North Carolina’s Electric Cooperatives Stand Ready for Hurricane Irene
Raleigh, N.C. – North Carolina’s electric cooperatives are prepared to respond quickly to power outages that occur as a result of Hurricane Irene, which is forecasted to make landfall along the North Carolina coast this weekend.
Electric cooperatives are located in the communities they serve, and crews prepare for storms of this magnitude by testing equipment and checking supplies locally to ensure power restoration can begin as soon as conditions are safe. At the Tarheel Electric Membership Association (TEMA) in Raleigh, a purchasing and supply co-op owned by the state’s 26 electric cooperatives, employees are taking the necessary steps to coordinate restoration efforts.
The state’s cooperatives are committed to providing safe and reliable power, but outages caused by high winds and flooding are unpredictable. The cooperatives encourage the public to remember the following:
Portable generators are great to have in extended power outages, but they can be dangerous if installed or operated improperly. Only a licensed electrician should install one – do not attempt to do this yourself. Operate your generator in a clean, dry, well-ventilated space. Do not operate the unit in a confined area, such as garages, basements and storage sheds, which lack a steady exchange of air.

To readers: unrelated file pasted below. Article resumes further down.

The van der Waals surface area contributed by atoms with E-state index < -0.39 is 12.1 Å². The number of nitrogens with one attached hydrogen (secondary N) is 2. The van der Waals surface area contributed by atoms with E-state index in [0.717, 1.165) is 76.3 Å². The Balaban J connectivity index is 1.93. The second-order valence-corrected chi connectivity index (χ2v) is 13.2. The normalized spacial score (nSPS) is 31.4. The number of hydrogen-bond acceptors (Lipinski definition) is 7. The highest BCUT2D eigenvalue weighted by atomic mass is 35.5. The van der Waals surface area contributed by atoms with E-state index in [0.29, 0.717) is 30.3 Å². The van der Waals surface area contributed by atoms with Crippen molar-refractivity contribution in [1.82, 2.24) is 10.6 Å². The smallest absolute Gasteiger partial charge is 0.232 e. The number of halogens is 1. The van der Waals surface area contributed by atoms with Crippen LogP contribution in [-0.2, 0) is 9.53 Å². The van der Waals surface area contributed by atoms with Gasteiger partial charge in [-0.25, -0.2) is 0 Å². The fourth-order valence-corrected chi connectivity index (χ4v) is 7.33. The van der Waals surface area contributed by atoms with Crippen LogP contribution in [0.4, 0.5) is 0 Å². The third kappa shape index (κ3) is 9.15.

It is important to prepare an emergency kit that includes a flashlight, extra batteries, non-perishable food, a radio, blankets and bottled water in case of power outages.
Customers may experience flickering lights as wind speeds increase with the arrival of the storm. Sustained outages may follow. Cooperative line crews will begin restoration efforts as soon as it is safe.
- STAY AWAY from downed or sparking power lines and report any that you may see to your local electric cooperative IMMEDIATELY. Contact information for each of the state’s electric cooperatives can be found at www.ncelectriccooperatives.com/storm.
North Carolina’s electric cooperatives serve 2.5 million people in 93 of the state’s 100 counties, primarily in rural parts of the state.